The country's mortgage crisis deepened in the second quarter as the number of households in arrears grew.

The figures hit expectations that a drop in unemployment and pressure on banks to cut deals with borrowers might have brought  some relief.

New Central Bank figures show that a total of 97,874 private residential mortgage accounts on people's homes were in arrears of over 90 days at the end of June.

This represents 12.7% of all such accounts and was up from 12.3% at the end of March. The outstanding balance on these mortgage accounts was €18.6 billion.

Early arrears and longer-term arrears showed different trends in the latest three-month period under review.

The Central Bank noted a 3.3% fall in the number of accounts less than 90 days in arrears, but the number of accounts in arrears of over 360 days rose by 5.6%.

Today's figures reveal that the number of mortgage accounts who were over 180 days behind on their repayments increased by 3.8% during the second quarter of the year. Quarterly growth in the number of accounts in arrears over two years was 11.3%.

The figures also show that 20.4% of residential mortgage accounts for buy-to-let properties were in arrears of over 90 days, up from 19.7% at the end of March.

A total of 79,357 home mortgage accounts were classified as ''restructured'' by the end of June, the Central Bank said. Of these, it said that over 76% were meeting the terms of their current restructure agreement.

The Central Bank said that of the total restructured accounts at the end of June, 53.3% were not in arrears. It said that restructured accounts in arrears include accounts that were behind on payments before the new arrangements were in place.

A total of 23,553 new restructure arrangements were agreed during the second half of the year. Interest only and reduced payments arrangements accounted for most of the restructures in place (49.7%), down from 55% at the end of March.

Just 0.4% of restructured arrangements included split mortgages while 0.3% were permanent interest rate cuts.

The Central Bank has increased pressure on lenders to get to grips with the arrears issue, which it has described as its biggest domestic policy issue.

Banks were told to propose sustainable mortgage solutions for 20% of distressed borrowers by the end of June. They were also told to raise that to 50% by the end of 2013. They will be have write down the value of the loans if measures proposed are deemed unsustainable.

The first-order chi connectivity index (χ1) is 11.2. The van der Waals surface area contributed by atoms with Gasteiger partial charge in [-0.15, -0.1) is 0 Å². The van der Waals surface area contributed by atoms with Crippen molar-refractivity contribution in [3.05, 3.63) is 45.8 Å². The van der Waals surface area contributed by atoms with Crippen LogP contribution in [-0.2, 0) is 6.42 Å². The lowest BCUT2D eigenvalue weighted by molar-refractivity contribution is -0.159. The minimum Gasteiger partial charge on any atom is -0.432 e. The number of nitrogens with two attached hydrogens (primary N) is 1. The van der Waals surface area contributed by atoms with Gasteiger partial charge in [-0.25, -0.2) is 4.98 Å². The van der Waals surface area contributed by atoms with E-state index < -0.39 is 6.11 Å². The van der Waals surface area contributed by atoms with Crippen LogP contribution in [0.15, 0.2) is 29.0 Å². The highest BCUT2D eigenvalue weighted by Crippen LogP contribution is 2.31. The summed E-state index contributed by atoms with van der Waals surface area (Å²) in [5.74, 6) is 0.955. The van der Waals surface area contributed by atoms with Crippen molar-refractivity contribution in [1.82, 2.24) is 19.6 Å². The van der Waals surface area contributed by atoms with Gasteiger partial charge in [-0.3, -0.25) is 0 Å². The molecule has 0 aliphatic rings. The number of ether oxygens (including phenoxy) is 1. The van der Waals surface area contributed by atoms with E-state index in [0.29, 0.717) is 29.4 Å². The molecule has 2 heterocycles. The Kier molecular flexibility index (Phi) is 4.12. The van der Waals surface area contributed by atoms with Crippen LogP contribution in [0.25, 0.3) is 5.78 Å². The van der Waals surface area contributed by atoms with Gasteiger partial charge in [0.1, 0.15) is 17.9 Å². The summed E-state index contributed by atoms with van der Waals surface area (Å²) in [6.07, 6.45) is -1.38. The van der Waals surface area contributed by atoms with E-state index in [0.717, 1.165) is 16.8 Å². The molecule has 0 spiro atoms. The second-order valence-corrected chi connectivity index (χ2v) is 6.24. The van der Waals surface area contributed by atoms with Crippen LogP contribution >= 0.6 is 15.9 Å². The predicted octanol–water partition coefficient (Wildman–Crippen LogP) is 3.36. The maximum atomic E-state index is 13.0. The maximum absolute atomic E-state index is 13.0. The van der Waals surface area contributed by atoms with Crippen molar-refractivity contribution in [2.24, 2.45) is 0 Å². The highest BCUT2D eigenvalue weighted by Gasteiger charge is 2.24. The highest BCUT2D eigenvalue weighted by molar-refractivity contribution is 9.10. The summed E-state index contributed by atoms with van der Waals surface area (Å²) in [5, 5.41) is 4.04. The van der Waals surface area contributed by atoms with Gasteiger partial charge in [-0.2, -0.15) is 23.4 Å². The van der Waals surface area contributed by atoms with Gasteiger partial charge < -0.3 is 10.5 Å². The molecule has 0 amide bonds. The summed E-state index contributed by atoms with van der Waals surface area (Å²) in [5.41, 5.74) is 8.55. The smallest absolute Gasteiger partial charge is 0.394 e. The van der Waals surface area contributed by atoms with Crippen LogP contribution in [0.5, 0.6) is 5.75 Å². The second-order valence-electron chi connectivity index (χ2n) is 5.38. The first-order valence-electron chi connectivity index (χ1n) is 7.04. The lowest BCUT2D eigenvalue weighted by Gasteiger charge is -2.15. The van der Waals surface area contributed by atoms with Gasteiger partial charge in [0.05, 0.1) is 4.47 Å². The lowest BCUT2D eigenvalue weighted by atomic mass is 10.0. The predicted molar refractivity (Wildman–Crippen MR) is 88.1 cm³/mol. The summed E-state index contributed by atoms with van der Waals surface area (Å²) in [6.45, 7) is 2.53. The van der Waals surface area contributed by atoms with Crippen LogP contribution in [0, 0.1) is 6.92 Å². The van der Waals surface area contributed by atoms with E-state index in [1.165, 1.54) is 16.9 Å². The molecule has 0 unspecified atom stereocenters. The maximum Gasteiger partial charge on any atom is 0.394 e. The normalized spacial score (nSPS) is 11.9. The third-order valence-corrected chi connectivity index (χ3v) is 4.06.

Reacting to today's Central Bank figures, Frank Conway, from the Irish Financial Review, said that the rise in mortgage arrears was ''a severe disappointment''

The financial expert said that the deteriorating arrears crisis is as a direct result of a number of factors, including falling wages, stubbornly high levels of unemployment and rising prices in a number of key areas such as utility costs.

He also said that banks have not done all they could to tame the growth in arrears.''The decision to not pass on the most recent ECB rate cut to standard variable rate mortgage holders resulted in monthly repayments remaining high,'' he stated.

Commenting on the ''unwelcome'' figures, the Irish Banking Federation said that the number of distressed customers being offered longer-term, sustainable resolutions can be expected to increase over the coming months.

''However, it is important to note that the transition from short-term forbearance to longer-term sustainable resolutions takes time to conclude: detailed assessment of each case is central as is the borrower's consideration of the resolution proposed,'' the federation said.

Lenders hold over 1,000 repossessed homes by end of June

Today's Central Bank figures also show that during the three months from April to June, legal proceedings were issued on a family home in 270 cases. Court proceedings finished in 637 cases in the three month period, and in 350 of these cases, the courts granted an order for repossession or sale of the property.

The Central Bank said that 911 properties were in the banks' possession at the start of the quarter. In the months from April to June, 223 homes were taken into possession by the lenders - 63 of these were repossessed after a court order, while the other 160 were voluntarily surrendered or abandoned. 133 properties were sold in the three month period.

This left the banks in possession of 1,001 principle dwelling houses at the end of June.